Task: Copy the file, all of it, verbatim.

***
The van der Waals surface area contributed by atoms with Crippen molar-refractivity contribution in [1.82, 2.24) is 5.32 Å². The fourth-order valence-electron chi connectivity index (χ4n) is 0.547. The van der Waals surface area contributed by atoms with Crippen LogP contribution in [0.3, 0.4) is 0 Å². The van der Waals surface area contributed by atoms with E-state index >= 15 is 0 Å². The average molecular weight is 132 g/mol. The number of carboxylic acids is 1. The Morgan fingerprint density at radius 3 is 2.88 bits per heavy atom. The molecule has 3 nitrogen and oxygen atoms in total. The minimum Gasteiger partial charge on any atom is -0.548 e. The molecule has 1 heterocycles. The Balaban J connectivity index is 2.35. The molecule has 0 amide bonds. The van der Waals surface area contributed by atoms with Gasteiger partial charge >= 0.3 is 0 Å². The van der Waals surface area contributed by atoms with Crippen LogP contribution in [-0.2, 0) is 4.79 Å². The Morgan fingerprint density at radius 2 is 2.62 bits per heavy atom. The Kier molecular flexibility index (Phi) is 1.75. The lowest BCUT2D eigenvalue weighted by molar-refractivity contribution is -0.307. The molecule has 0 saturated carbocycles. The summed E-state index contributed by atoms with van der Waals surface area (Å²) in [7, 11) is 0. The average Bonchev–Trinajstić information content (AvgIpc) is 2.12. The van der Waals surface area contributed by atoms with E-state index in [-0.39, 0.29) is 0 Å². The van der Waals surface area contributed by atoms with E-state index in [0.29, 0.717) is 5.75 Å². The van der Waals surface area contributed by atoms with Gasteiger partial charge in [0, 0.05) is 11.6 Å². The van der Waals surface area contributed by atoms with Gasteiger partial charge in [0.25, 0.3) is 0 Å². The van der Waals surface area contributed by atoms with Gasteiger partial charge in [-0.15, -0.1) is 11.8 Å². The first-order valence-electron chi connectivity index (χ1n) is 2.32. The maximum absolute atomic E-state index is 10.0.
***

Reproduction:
The van der Waals surface area contributed by atoms with Crippen molar-refractivity contribution in [1.82, 2.24) is 5.32 Å². The fourth-order valence-electron chi connectivity index (χ4n) is 0.547. The van der Waals surface area contributed by atoms with Crippen LogP contribution in [0.3, 0.4) is 0 Å². The van der Waals surface area contributed by atoms with E-state index >= 15 is 0 Å². The average molecular weight is 132 g/mol. The number of carboxylic acids is 1. The Morgan fingerprint density at radius 3 is 2.88 bits per heavy atom. The molecule has 3 nitrogen and oxygen atoms in total. The minimum Gasteiger partial charge on any atom is -0.548 e. The molecule has 1 heterocycles. The Balaban J connectivity index is 2.35. The molecule has 0 amide bonds. The van der Waals surface area contributed by atoms with Gasteiger partial charge >= 0.3 is 0 Å². The van der Waals surface area contributed by atoms with Crippen LogP contribution in [-0.2, 0) is 4.79 Å². The Morgan fingerprint density at radius 2 is 2.62 bits per heavy atom. The Kier molecular flexibility index (Phi) is 1.75. The lowest BCUT2D eigenvalue weighted by molar-refractivity contribution is -0.307. The molecule has 0 saturated carbocycles. The summed E-state index contributed by atoms with van der Waals surface area (Å²) in [7, 11) is 0. The average Bonchev–Trinajstić information content (AvgIpc) is 2.12. The van der Waals surface area contributed by atoms with E-state index in [-0.39, 0.29) is 0 Å². The van der Waals surface area contributed by atoms with E-state index in [0.29, 0.717) is 5.75 Å². The van der Waals surface area contributed by atoms with Gasteiger partial charge in [0, 0.05) is 11.6 Å². The van der Waals surface area contributed by atoms with Gasteiger partial charge in [0.25, 0.3) is 0 Å². The van der Waals surface area contributed by atoms with Gasteiger partial charge in [-0.15, -0.1) is 11.8 Å². The first-order valence-electron chi connectivity index (χ1n) is 2.32. The maximum absolute atomic E-state index is 10.0.